By Lenny Pierce
Astronomers have confirmed the presence of water on the dwarf planet Ceres, finding it in the form of massive plumes of vapor shooting from its surface. Orbiting at 2.8 astronomical units in a region called the asteroid belt, Ceres appears to be shooting off clouds of water vapor that may be the product of sublimation (water going directly from ice to vapor) or possibly the discharge of ice volcanoes on the planet’s frozen surface. This discovery represents the first definitive evidence of water on not just this dwarf planet, but on any object in the asteroid belt.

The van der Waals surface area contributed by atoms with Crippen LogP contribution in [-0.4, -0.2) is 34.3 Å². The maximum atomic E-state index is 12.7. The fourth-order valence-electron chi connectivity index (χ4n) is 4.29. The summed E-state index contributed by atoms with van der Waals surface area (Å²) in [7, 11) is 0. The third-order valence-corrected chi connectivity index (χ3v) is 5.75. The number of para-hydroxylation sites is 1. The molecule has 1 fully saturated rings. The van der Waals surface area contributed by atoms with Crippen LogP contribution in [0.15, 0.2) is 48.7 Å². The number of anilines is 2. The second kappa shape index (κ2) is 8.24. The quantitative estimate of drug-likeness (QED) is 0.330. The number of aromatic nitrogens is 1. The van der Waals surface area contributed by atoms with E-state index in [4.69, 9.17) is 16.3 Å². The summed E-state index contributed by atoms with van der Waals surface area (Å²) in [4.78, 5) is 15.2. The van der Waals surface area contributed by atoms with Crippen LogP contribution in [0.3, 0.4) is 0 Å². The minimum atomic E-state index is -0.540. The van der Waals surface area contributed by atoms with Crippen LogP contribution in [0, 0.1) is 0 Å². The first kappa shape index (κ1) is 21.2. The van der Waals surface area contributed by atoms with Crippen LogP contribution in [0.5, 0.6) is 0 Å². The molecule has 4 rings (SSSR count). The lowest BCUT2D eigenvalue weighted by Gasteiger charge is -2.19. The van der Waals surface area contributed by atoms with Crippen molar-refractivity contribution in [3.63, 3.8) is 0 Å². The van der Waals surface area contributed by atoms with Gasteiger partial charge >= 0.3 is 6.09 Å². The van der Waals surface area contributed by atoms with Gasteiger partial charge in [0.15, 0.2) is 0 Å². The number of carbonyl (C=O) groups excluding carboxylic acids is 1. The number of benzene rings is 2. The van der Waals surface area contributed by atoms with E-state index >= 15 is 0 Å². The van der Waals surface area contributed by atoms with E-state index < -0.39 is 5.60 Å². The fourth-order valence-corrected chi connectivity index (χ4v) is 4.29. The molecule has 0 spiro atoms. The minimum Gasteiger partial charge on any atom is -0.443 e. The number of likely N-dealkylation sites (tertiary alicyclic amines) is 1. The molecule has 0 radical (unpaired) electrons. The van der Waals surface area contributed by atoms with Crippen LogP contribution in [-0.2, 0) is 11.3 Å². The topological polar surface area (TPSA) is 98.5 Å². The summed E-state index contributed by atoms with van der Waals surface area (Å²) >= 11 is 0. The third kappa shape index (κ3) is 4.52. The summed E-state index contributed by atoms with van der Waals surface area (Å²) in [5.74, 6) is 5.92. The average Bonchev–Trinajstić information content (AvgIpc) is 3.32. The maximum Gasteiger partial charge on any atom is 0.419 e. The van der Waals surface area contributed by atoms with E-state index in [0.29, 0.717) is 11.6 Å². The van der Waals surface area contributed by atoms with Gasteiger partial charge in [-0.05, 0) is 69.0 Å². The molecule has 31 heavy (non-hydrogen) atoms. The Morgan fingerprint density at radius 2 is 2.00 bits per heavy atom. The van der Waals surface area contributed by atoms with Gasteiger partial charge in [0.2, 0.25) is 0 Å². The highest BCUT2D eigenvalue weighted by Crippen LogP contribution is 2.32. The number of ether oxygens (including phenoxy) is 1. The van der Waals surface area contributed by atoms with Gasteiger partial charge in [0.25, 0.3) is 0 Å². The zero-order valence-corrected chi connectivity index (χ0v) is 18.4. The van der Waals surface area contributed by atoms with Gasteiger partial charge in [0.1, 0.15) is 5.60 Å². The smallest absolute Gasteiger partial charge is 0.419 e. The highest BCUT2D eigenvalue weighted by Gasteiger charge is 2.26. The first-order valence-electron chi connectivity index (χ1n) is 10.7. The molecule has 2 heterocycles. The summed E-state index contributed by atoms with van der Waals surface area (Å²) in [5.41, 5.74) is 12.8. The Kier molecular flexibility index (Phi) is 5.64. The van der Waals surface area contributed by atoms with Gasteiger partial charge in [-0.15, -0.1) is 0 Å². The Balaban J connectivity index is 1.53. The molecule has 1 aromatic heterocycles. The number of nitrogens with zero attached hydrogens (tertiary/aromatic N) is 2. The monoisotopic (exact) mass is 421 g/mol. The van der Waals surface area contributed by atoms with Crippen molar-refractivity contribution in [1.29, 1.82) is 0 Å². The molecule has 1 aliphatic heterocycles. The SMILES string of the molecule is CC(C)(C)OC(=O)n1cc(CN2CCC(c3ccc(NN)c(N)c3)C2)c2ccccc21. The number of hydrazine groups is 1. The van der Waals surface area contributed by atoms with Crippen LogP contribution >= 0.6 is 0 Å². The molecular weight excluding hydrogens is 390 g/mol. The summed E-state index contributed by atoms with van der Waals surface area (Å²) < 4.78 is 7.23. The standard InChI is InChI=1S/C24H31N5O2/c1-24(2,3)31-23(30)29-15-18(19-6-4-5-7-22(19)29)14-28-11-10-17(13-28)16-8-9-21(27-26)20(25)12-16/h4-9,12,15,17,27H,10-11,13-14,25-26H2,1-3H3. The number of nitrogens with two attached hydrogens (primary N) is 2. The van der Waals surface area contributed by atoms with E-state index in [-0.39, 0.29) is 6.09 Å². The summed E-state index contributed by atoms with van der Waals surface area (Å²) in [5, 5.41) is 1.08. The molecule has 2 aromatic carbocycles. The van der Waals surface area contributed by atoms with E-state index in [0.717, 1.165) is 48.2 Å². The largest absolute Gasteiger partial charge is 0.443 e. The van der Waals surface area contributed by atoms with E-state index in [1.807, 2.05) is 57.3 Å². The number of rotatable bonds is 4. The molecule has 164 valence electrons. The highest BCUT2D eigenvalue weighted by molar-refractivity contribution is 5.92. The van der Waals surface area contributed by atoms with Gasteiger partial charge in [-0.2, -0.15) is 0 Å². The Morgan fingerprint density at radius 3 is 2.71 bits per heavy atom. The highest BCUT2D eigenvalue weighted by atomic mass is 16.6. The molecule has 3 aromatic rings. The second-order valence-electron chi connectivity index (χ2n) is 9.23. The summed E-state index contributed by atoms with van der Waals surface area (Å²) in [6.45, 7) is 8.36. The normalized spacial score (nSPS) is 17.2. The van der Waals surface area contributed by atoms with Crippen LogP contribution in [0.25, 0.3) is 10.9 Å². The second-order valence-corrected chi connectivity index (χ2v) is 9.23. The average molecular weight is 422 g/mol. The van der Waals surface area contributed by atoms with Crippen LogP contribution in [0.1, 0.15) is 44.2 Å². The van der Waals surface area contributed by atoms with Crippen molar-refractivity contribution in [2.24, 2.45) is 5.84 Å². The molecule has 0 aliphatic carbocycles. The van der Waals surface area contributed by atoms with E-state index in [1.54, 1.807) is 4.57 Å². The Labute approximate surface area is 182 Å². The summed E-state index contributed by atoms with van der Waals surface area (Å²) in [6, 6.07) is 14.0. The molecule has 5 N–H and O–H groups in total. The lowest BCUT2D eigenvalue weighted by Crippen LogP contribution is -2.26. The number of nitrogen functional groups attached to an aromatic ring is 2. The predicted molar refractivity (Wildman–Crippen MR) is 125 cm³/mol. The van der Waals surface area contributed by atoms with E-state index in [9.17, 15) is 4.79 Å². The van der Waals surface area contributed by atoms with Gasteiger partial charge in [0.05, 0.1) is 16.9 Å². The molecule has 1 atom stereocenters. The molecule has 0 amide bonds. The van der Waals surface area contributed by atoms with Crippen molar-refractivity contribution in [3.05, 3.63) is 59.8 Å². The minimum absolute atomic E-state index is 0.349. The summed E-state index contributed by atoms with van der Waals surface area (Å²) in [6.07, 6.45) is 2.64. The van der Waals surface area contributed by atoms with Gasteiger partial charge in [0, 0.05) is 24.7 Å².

Suspicions of water on the Ceres dwarf planet (also referred to as a giant asteroid) have circulated for 30 years or so. A 1991 study found evidence of water in the form of hydroxide but was not able to confirm these findings with subsequent studies. It was not until this most recent study that Michael Kuppers and his team at the European Space Agency were able to officially confirm these suspicions. “This is the first clear-cut detection of water on Ceres and in the asteroid belt in general,” said Kuppers.